How much will this house cost…to run?
There’s now no excuse for not getting a good energy analysis done on your house, before it’s even built. That is, if you or your designer is an ArchiCAD user.
Previously, an addon called EcoDesigner was available (at a price) for ArchiCAD. EcoDesigner allows the designer to simulate the thermal performance of a 3D model created in ArchiCAD. With the location of the building and the correct orientation established, EcoDesigner is able to punch out some very impressive information very quickly, such as the ‘energy balance’ for the home.
This type of modelling basically answers the question, “how much money will it cost me each month to keep this house at a certain temperature if I built it in this given location?”. Pretty handy.
On a wider scale, this type of modelling is just one part of a growing technology called ‘Building Information Modelling’ or BIM. In digital design nirvana, BIM can not only figure out running costs, it can also check if your HVAC ducting is going to get in the way of your plumbing if you change the bathroom layout in multi-storey building. BIM is essentially a way to organise information about all the different systems within a building and then share this information with the designers, engineers and owners involved.
If you think BIM sounds more applicable to commercial buildings, you’re probably right. For now. But consider how great it would be to transform a house concept idea into a virtual 3D model, optimise the building for the best use of sun and of building materials, check that none of the pipes and wires are going to get in each others’ way, and then do a walk through to make sure it all still looks great. This might be more common for the architect market (around 5% 0f the houses built in NZ), but with ArchiCAD 16, even CAD technicians should now be able to at least do a quick energy check of their drawing.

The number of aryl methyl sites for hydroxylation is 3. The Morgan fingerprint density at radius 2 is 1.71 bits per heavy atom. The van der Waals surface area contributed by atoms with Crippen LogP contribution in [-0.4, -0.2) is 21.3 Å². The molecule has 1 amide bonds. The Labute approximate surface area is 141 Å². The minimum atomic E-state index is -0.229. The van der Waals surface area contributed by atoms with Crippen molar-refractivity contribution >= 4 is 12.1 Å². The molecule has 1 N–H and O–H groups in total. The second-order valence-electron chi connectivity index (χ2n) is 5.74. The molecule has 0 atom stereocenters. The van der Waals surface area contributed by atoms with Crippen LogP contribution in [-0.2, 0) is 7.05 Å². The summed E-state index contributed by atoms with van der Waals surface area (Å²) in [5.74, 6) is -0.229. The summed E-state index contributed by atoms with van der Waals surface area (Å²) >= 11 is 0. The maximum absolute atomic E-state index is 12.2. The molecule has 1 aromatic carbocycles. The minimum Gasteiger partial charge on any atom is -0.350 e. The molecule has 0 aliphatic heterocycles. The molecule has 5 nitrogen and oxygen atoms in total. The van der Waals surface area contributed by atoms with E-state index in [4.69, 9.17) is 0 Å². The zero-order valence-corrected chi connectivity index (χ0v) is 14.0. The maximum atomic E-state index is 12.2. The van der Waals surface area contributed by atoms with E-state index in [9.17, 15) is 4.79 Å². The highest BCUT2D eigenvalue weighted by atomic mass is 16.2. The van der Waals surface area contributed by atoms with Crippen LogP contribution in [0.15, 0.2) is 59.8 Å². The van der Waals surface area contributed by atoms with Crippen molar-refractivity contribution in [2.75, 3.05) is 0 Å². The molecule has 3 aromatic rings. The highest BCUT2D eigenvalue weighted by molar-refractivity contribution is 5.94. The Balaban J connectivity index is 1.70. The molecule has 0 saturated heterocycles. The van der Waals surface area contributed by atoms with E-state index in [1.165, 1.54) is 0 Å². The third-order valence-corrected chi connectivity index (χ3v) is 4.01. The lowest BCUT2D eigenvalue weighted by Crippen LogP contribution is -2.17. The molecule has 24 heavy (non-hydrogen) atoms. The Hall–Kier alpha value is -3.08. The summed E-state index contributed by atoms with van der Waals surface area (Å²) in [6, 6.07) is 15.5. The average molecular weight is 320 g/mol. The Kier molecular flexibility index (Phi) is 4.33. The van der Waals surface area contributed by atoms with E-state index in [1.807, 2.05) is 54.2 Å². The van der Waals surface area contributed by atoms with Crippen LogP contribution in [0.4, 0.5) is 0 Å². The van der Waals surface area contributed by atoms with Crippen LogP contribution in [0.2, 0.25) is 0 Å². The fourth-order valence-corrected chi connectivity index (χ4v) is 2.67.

Energy Analysis from a Drawing
Yes, producing a sensible result from a floor plan may require a slight be of extra work. The operator will need to identify the thermal properties of the building elements (the walls, windows, roof and floor). But in most houses, there’s only one or two cladding types and generally one roof and one floor type. The information gained should definitely be worth extra time, but I’m very interested to see how this goes.
From Compliance to Performance
My hope is that having Energy Evaluation built into ArchiCAD, will encourage draughting professionals to nudge their designs above just complying with the building code. I hope that building companies will realise this is available and start promoting it as a feature of their designs. And finally, I hope that as homeowners become aware of this capability, they’ll start demanding it from the building company and asking “how much will this house cost…to run?”